Romance of the Three Kingdoms XI has been criticized for its excruciatingly slow pace, which won’t win it any new fans in a genre known for being fast-paced.
The learning curve is also quite intimidating with even seasoned turn-based strategy players finding it complex. It comes in at a close second on our list.
1: Romance of the Three Kingdoms XIII
|Release Date||28 January 2016|
|Platforms||PC, PS3, PS4, PS Vita, Xbox One, Nintendo Switch|
Romance of the Three Kingdoms XIII was developed through the merger of two of Japan’s greatest gaming companies. This also saw the series finally making it on to next gen consoles with tons of upgrades and gameplay features. Well received by the general public, it sold 7719 copies in Japan on its week one release.
The game masterfully blends role-playing elements with strategy and the tutorial system is comprehensive enough to get newcomers up to speed in a short amount of time.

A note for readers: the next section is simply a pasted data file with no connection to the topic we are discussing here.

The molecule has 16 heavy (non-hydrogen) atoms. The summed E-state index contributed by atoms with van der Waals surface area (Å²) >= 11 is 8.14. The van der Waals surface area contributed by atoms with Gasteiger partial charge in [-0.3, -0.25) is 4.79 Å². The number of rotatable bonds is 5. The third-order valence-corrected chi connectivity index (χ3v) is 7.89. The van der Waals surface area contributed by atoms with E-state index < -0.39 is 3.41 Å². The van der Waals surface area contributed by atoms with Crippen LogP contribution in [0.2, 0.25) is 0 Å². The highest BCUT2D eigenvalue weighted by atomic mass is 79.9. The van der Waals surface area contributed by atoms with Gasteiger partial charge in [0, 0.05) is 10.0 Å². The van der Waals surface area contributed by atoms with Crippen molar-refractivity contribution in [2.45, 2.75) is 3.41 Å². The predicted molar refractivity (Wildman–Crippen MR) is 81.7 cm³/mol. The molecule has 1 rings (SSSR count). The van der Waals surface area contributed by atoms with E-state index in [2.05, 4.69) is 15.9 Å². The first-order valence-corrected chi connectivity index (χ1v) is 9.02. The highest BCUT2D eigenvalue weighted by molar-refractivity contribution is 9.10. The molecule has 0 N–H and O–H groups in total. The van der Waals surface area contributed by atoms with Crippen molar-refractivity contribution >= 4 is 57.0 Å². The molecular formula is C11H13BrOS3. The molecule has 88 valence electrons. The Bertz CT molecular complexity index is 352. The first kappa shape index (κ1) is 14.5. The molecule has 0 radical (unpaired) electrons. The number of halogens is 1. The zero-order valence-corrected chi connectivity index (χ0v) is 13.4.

The game translates well in both the PC and console environment which stands as a testament to the level of work the developers put in. Controls do present a learning curve, but after committing some time it becomes second nature.
It does have its share of drawbacks where the AI is considered too easy to beat in some parts, the controls can be a bit daunting and the pacing appears off in some sections. All things considered, the pros far outweigh the cons.
If you’re in the mood for some turn-based strategy action, the thirteenth installment in the series is our top pick for the best Romance of the Three Kingdoms game.